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  • Write to the Top! How to Become a Prolific Academic
  • Steven E. Gump (bio)
W. Brad Johnson and Carol A. Mullen. Write to the Top! How to Become a Prolific Academic. Houndmills, UK: Palgrave Macmillan, 2007. Pp. xvi, 200. Cloth: ISBN-13 978-1-4039-7742-7, US$65.00. Paper: ISBN-13 978-1-4039-7743-4, US$14.95.

Yes, here is 'yet another self-help book for the academic author';1 the supply, indeed, seems endless. Fortunately, like most others, Write to the Top! offers a somewhat unique perspective. In this brief handbook, co-authors W. Brad Johnson and Carol A. Mullen emphasize the social and psychological apparatuses needed for success as an academic author. They do not dwell on style or on the technicalities of the writing act but, instead, offer foundational instructions to help academics become prolific writers. By 'prolific,' they mean 'writing and publishing a great deal and generally beyond even the most rigorous university norms for productive scholarship' (xiii). Johnson (associate professor of psychology at the US Naval Academy) and Mullen (professor and chair of educational leadership and cultural foundations at the University of North Carolina at Greensboro) are well qualified to offer such strategies, insights, and tips: both have served as writing mentors, journal editors, and manuscript and proposal reviewers; both have researched, published, and delivered presentations on mentorship; and both have authored or co-authored numerous articles and books. Both, to use their own descriptor, could be qualified as 'outrageously productive' academics.2

Centred around sixty-five tips and their descriptions, this intelligent book is organized into eleven thematic chapters consisting of anywhere from three to ten tips apiece. Chapter titles are imperative statements meant to motivate; for example, 'Develop the Attitudes and Perspectives of a Prolific Writer' (chapter 4) and 'Practice Systematic Writing from Start to Finish' (chapter 6). Each chapter begins with an elegant summary of the tips and discussions that [End Page 123] follow; the summaries are showcases of the authors' call to practise parsimony and strive for clarity. Most chapters end with pithy, uplifting charges: 'Strive for balance' (122); 'Carefully and thoroughly plan your writing, schedule your commitment to yourself, and act on it with high intention' (46). The authors focus on academics at research-intensive institutions, where 'scholarship reigns supreme' over teaching and service, the other legs of the 'traditional academic stool' (28). Their guidebook is intended for new professors; advanced academics who would like to increase their writing productivity; mentors of junior colleagues; and department heads, academic deans, and other faculty developers. Those positioned to benefit most from this book, though, are academics who need to understand better not how they should write but why they should write – and why they should strive to write more. Of course, 'quality does matter, but volume helps' (122), because 'it is difficult to ignore a heavy vita' (119).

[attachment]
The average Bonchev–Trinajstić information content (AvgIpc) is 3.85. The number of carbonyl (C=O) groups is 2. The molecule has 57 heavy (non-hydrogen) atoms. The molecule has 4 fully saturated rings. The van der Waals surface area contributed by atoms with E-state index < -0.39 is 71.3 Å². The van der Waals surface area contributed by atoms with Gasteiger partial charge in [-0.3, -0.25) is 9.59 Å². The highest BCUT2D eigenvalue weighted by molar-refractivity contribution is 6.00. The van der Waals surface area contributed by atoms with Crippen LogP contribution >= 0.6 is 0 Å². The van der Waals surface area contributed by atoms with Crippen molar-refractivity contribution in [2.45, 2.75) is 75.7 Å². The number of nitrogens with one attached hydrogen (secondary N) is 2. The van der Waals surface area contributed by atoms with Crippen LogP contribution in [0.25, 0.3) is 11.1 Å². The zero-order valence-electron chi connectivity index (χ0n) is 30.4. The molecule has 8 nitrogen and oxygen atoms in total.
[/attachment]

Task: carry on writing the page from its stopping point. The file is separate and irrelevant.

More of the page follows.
Johnson and Mullen are successful, I believe, in translating various 'New Age' concepts from creative writing to academic writing. They address issues of social, mental, emotional, and physical health and well-being; the existential meaning of writing to academics; and the idea of the 'writing life,' which is typically reserved to describe the life of professional – usually creative – writers. Without patronizing or being overly boastful, the authors are reflective and introspective in their presentation, demonstrating what they refer to as the 'contemplative aspect of the healthy academic's psychology' (75). They invoke, directly and indirectly, work of an entire school of writers on writing, including Julia Cameron, Annie Dillard, Anne Lamott, Betsy Lerner, and Pat Schneider.3 These names may mean little to most academics, but Johnson and Mullen have begun a dialogue between the creative and the academic that I hope will continue.

The authors' philosophical foundation, as stated in the final chapter, breathes life throughout the text: 'We believe that the truly productive academic integrates writing into the fabric of his or her life, and that for the outrageously prolific academic, writing is a personal, vocational, spiritual, recreational, and a lifelong commitment' (186). A simpler version is presented near the beginning of the book: 'Writing must be something you do because it is core to who...


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